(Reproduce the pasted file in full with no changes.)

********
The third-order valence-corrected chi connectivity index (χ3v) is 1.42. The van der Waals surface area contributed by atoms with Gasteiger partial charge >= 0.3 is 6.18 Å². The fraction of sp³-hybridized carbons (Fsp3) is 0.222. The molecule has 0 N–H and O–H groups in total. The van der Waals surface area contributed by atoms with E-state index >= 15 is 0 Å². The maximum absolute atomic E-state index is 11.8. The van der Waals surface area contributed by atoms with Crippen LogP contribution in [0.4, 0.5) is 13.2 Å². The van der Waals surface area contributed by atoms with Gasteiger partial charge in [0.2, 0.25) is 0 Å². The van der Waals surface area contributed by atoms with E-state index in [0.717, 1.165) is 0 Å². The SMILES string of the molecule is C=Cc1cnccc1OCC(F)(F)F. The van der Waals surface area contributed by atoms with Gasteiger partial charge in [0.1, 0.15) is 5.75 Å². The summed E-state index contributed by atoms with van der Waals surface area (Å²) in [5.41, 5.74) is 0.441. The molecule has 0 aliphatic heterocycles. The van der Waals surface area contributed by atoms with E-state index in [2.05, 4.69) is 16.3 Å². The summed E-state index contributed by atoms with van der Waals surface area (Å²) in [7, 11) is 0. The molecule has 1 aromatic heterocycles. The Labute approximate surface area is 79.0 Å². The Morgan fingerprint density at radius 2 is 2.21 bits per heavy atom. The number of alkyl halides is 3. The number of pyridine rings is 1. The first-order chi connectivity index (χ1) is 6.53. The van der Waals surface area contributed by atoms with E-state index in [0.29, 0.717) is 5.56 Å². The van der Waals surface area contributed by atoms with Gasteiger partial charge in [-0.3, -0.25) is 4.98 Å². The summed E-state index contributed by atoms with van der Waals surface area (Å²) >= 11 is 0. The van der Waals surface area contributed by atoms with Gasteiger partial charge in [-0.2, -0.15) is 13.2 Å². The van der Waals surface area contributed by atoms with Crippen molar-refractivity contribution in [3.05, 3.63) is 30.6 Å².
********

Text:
The third-order valence-corrected chi connectivity index (χ3v) is 1.42. The van der Waals surface area contributed by atoms with Gasteiger partial charge >= 0.3 is 6.18 Å². The fraction of sp³-hybridized carbons (Fsp3) is 0.222. The molecule has 0 N–H and O–H groups in total. The van der Waals surface area contributed by atoms with E-state index >= 15 is 0 Å². The maximum absolute atomic E-state index is 11.8. The van der Waals surface area contributed by atoms with Crippen LogP contribution in [0.4, 0.5) is 13.2 Å². The van der Waals surface area contributed by atoms with Gasteiger partial charge in [0.2, 0.25) is 0 Å². The van der Waals surface area contributed by atoms with E-state index in [0.717, 1.165) is 0 Å². The SMILES string of the molecule is C=Cc1cnccc1OCC(F)(F)F. The van der Waals surface area contributed by atoms with Gasteiger partial charge in [0.1, 0.15) is 5.75 Å². The summed E-state index contributed by atoms with van der Waals surface area (Å²) in [5.41, 5.74) is 0.441. The molecule has 0 aliphatic heterocycles. The van der Waals surface area contributed by atoms with E-state index in [2.05, 4.69) is 16.3 Å². The summed E-state index contributed by atoms with van der Waals surface area (Å²) in [7, 11) is 0. The molecule has 1 aromatic heterocycles. The Labute approximate surface area is 79.0 Å². The Morgan fingerprint density at radius 2 is 2.21 bits per heavy atom. The number of alkyl halides is 3. The number of pyridine rings is 1. The first-order chi connectivity index (χ1) is 6.53. The van der Waals surface area contributed by atoms with E-state index in [0.29, 0.717) is 5.56 Å². The van der Waals surface area contributed by atoms with Gasteiger partial charge in [-0.3, -0.25) is 4.98 Å². The summed E-state index contributed by atoms with van der Waals surface area (Å²) >= 11 is 0. The van der Waals surface area contributed by atoms with Gasteiger partial charge in [-0.2, -0.15) is 13.2 Å². The van der Waals surface area contributed by atoms with Crippen molar-refractivity contribution in [3.05, 3.63) is 30.6 Å².